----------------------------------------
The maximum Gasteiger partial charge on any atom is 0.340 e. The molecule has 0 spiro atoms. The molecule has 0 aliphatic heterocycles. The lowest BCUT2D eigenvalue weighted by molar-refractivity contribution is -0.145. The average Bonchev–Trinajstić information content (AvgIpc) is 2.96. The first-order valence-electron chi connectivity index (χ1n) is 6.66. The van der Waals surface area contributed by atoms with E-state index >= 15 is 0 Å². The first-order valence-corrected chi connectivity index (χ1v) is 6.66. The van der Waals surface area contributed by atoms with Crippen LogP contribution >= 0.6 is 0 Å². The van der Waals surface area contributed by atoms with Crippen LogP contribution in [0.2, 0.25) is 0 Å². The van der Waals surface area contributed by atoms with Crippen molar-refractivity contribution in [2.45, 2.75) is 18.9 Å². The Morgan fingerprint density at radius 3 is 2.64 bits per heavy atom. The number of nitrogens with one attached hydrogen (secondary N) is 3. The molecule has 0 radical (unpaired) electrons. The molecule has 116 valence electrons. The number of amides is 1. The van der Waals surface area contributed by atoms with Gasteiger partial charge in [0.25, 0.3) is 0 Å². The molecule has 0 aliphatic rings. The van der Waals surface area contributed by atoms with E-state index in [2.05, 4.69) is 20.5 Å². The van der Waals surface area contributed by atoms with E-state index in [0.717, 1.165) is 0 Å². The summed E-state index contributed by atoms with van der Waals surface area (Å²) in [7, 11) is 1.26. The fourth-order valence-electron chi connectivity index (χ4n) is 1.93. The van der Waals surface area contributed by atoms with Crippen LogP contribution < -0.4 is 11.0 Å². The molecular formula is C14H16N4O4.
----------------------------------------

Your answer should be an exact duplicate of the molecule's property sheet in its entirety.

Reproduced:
The maximum Gasteiger partial charge on any atom is 0.340 e. The molecule has 0 spiro atoms. The molecule has 0 aliphatic heterocycles. The lowest BCUT2D eigenvalue weighted by molar-refractivity contribution is -0.145. The average Bonchev–Trinajstić information content (AvgIpc) is 2.96. The first-order valence-electron chi connectivity index (χ1n) is 6.66. The van der Waals surface area contributed by atoms with E-state index >= 15 is 0 Å². The first-order valence-corrected chi connectivity index (χ1v) is 6.66. The van der Waals surface area contributed by atoms with Crippen LogP contribution >= 0.6 is 0 Å². The van der Waals surface area contributed by atoms with Crippen LogP contribution in [0.2, 0.25) is 0 Å². The van der Waals surface area contributed by atoms with Crippen molar-refractivity contribution in [2.45, 2.75) is 18.9 Å². The Morgan fingerprint density at radius 3 is 2.64 bits per heavy atom. The number of nitrogens with one attached hydrogen (secondary N) is 3. The molecule has 0 radical (unpaired) electrons. The molecule has 116 valence electrons. The number of amides is 1. The van der Waals surface area contributed by atoms with Gasteiger partial charge in [0.25, 0.3) is 0 Å². The molecule has 0 aliphatic rings. The van der Waals surface area contributed by atoms with E-state index in [2.05, 4.69) is 20.5 Å². The van der Waals surface area contributed by atoms with E-state index in [0.717, 1.165) is 0 Å². The summed E-state index contributed by atoms with van der Waals surface area (Å²) in [7, 11) is 1.26. The fourth-order valence-electron chi connectivity index (χ4n) is 1.93. The van der Waals surface area contributed by atoms with Crippen LogP contribution < -0.4 is 11.0 Å². The molecular formula is C14H16N4O4.